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Is it safe to travel by airplane during pregnancy?

Robert W. Chalmers, MD
OBGYN (Obstetrics & Gynecology)
Flying during pregnancy is a common question that we get. Patients need to travel. There are a couple of restrictions on flying. Most airlines will not let you fly after 36 weeks, so most patients need to complete their travel by four weeks before their due date. The other issue with flying is that when they pressurize an aircraft, they pressurize it not exactly to atmospheric pressure, but to slightly less. So there is overall less oxygen inside an airplane that would be available on the ground. They've done several studies looking specifically at people who work in airplanes—pilots, flight attendants, and other staff that work in airlines—and they found that that has no untoward effect on the babies. There was normal fetal growth, normal fetal development, and there was no increase risk of fetal distress. So flying is safe.

We usually recommend that patients get up every one to two hours during a long flight to help stretch their legs. We know that there is an increased risk of blood clots that can occur, especially with long-haul flights, and as long as the patient gets up and moves around in the cabin during a longer flight, and as long as she has completed her travel before 36 weeks, flying can be very safe during pregnancy.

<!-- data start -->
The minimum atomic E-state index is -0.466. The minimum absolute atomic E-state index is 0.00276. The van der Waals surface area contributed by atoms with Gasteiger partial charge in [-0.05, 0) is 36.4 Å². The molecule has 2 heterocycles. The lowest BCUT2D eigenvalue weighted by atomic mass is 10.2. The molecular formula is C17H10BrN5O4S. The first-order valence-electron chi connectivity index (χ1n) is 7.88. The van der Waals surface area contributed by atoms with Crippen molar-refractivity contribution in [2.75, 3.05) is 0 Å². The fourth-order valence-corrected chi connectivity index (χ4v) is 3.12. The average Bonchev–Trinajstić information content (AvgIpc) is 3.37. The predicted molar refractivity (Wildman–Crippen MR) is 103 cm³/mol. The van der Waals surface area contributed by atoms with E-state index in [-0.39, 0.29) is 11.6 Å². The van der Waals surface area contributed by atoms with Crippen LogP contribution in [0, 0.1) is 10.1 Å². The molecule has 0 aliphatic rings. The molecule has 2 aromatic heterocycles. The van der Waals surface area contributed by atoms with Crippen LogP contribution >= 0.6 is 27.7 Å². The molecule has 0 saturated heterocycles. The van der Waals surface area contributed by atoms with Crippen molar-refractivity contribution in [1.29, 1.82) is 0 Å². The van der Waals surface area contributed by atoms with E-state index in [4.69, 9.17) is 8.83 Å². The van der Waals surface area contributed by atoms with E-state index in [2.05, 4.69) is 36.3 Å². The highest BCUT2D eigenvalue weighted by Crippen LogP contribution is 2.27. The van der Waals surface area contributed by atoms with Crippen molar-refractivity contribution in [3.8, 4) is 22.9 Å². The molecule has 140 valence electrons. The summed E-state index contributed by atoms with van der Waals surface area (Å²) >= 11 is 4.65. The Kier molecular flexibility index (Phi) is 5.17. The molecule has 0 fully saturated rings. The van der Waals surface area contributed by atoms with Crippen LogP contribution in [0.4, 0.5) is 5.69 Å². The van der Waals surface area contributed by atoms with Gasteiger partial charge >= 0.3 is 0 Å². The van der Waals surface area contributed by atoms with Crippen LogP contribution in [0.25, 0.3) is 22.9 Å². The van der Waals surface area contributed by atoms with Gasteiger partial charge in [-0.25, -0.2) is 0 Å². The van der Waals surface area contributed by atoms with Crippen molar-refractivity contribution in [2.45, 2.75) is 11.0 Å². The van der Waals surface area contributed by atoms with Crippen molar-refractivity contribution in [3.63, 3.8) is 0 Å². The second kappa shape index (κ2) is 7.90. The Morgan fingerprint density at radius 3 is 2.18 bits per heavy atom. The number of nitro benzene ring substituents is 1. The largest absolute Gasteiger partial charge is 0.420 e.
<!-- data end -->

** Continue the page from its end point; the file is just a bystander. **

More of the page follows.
You can fly while pregnant, but there are certain precautions you should take before traveling by air. If at all possible, limit your air travel to the middle of your pregnancy, between weeks 14 and 28. Also, limit the number of hours of flight time per day to about six, stay hydrated, and periodically move around and stretch your legs to improve circulation. After 34 weeks, most doctors suggest avoiding air travel because of the risk of giving birth without medical attention available.

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Important: This content reflects information from various individuals and organizations and may offer alternative or opposing points of view. It should not be used for medical advice, diagnosis or treatment. As always, you should consult with your healthcare provider about your specific health needs.